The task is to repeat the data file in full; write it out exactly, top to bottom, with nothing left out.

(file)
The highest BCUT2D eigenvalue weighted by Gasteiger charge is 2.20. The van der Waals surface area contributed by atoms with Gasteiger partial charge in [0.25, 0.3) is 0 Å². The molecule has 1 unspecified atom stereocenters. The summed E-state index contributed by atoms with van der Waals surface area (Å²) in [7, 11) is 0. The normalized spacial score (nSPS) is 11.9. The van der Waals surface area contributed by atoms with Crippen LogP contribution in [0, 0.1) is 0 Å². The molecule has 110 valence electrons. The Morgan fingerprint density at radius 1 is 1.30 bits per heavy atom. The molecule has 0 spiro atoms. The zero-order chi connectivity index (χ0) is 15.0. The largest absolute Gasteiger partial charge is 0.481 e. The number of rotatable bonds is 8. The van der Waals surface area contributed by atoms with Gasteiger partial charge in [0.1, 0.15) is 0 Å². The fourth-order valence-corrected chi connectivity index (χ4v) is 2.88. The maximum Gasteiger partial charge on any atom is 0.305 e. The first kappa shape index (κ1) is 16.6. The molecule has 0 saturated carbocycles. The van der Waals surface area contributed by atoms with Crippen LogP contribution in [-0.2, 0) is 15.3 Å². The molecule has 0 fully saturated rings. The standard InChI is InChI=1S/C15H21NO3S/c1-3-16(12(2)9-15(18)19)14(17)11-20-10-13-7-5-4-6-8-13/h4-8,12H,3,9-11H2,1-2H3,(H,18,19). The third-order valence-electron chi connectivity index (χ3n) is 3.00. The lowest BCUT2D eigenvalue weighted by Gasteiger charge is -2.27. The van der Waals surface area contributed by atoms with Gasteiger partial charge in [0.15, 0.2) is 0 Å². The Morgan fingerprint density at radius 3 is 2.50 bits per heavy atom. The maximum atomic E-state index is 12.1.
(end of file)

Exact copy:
The highest BCUT2D eigenvalue weighted by Gasteiger charge is 2.20. The van der Waals surface area contributed by atoms with Gasteiger partial charge in [0.25, 0.3) is 0 Å². The molecule has 1 unspecified atom stereocenters. The summed E-state index contributed by atoms with van der Waals surface area (Å²) in [7, 11) is 0. The normalized spacial score (nSPS) is 11.9. The van der Waals surface area contributed by atoms with Crippen LogP contribution in [0, 0.1) is 0 Å². The molecule has 110 valence electrons. The Morgan fingerprint density at radius 1 is 1.30 bits per heavy atom. The molecule has 0 spiro atoms. The zero-order chi connectivity index (χ0) is 15.0. The largest absolute Gasteiger partial charge is 0.481 e. The number of rotatable bonds is 8. The van der Waals surface area contributed by atoms with Gasteiger partial charge in [0.1, 0.15) is 0 Å². The fourth-order valence-corrected chi connectivity index (χ4v) is 2.88. The maximum Gasteiger partial charge on any atom is 0.305 e. The first kappa shape index (κ1) is 16.6. The molecule has 0 saturated carbocycles. The van der Waals surface area contributed by atoms with Crippen LogP contribution in [-0.2, 0) is 15.3 Å². The molecule has 0 fully saturated rings. The standard InChI is InChI=1S/C15H21NO3S/c1-3-16(12(2)9-15(18)19)14(17)11-20-10-13-7-5-4-6-8-13/h4-8,12H,3,9-11H2,1-2H3,(H,18,19). The third-order valence-electron chi connectivity index (χ3n) is 3.00. The lowest BCUT2D eigenvalue weighted by Gasteiger charge is -2.27. The van der Waals surface area contributed by atoms with Gasteiger partial charge in [0.15, 0.2) is 0 Å². The Morgan fingerprint density at radius 3 is 2.50 bits per heavy atom. The maximum atomic E-state index is 12.1.